With such potential, Russia’s online retail sector could lead a mini-revival of European foreign direct investment (FDI) into Russia in 2020, said Lilit Gevorgyan, principal economist for Europe and CIS at IHS Markit, who predicts “renewed interest among some European strategic investors, in a reversal from the more cautious approach adopted after 2014.”

Green energy catch-up

Another area where Russia lags major economies is in green energy. Despite its vast resources and what the International Renewable Energy Agency has highlighted as Russia’s long history of successful energy projects, most of Russia’s clean energy comes from Soviet-era hydro plants, and President Putin is famously sceptical about wind and solar power. However, Chris Weafer of Macro Advisory expects “a greater debate over renewable energy in 2020, with Russia becoming more serious about developing this part of the energy portfolio.” 

Most believe a serious green revolution is at least a few years off — especially after heavy lobbying from the hydrocarbon sector killed-off tentative plans for stricter emissions quotas and monitoring — but still the shift to a lower-carbon economy beyond Russia’s borders could have a greater impact inside Russia than ever before.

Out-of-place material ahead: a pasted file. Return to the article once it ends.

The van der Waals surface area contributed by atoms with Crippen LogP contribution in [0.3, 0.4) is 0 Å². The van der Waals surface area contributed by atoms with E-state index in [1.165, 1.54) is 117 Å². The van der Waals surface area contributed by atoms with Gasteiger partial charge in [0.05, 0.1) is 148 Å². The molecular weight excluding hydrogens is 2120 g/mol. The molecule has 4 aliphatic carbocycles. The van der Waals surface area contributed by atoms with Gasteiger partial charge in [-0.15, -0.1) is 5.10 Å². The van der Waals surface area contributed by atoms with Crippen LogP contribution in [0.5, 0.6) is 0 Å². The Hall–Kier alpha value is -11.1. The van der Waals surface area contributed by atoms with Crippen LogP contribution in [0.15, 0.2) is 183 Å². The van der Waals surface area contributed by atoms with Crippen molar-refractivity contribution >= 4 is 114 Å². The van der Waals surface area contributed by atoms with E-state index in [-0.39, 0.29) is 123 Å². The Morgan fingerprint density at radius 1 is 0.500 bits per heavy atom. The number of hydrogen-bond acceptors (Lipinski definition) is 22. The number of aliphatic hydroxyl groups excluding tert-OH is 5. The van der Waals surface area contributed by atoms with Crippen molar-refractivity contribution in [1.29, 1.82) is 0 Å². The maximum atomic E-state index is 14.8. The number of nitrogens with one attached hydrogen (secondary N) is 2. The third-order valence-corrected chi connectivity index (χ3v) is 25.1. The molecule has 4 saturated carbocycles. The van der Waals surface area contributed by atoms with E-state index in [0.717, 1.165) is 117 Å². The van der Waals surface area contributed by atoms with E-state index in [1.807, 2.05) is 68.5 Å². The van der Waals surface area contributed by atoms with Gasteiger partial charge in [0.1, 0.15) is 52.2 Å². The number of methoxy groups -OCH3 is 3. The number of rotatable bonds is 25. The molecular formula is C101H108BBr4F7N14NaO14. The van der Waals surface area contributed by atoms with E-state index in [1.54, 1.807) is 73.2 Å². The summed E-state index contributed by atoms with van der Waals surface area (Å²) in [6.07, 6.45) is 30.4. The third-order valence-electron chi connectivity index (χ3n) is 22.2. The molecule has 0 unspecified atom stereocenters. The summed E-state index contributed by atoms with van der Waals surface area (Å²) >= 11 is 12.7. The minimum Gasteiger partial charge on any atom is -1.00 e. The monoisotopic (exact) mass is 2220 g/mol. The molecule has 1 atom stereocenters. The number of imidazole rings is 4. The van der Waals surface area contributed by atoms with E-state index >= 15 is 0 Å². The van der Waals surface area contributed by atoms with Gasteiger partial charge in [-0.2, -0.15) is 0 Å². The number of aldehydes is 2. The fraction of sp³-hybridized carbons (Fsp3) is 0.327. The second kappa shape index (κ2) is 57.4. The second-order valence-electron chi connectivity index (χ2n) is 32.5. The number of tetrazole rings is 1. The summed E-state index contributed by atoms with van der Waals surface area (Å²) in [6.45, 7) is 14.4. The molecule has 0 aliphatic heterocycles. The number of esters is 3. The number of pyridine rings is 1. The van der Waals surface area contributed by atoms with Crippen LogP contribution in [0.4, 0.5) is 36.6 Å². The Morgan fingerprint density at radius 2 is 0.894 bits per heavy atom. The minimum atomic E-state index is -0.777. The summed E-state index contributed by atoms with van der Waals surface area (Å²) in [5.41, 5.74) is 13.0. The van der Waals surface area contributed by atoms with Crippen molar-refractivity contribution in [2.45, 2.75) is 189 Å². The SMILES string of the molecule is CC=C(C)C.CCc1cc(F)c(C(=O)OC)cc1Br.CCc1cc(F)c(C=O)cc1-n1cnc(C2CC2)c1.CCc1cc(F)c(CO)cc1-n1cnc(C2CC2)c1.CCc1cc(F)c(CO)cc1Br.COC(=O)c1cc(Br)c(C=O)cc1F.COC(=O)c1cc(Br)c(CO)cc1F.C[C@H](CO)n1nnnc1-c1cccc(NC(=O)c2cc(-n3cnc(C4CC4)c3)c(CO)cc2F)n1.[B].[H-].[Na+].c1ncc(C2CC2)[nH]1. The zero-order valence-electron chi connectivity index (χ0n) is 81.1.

For instance, Russian firms have a lot of potential to capitalize on higher demand for metals used in manufacturing electric vehicles, wind turbines and super batteries, Apurva Sanghi, lead Russia economist at the World Bank said.

Both the wind power market — forecast to grow at a rate of 8% a year by Mordor Intelligence — and the electric vehicles industry — which Deutsche Bank expects to hit 25 million units a year by 2030 — are fast-growing sectors which need metals that Russia has in abundance. 

“Palladium is essential to reducing emissions from cars. Russia is the single-biggest producer in the world,” said Saxo Bank’s Steen Jakobsen. “With governments in the EU falling over themselves to introduce subsidies for low-emissions vehicles, the German car industry will be knocking on the door of companies like [Russia’s] Nornickel,” one of the world’s largest producers of nickel, palladium, copper and platinum.

Weafer also sees Russia moving forward with “firm proposals to develop its own electric vehicle industry” — building on the planned launch of the country’s first ever domestically-produced electric car.

Unsurprisingly, as the government starts to boost investment after half a decade of austerity, sectors connected to the planned National Projects infrastructure drive are also expecting a fruitful 2020.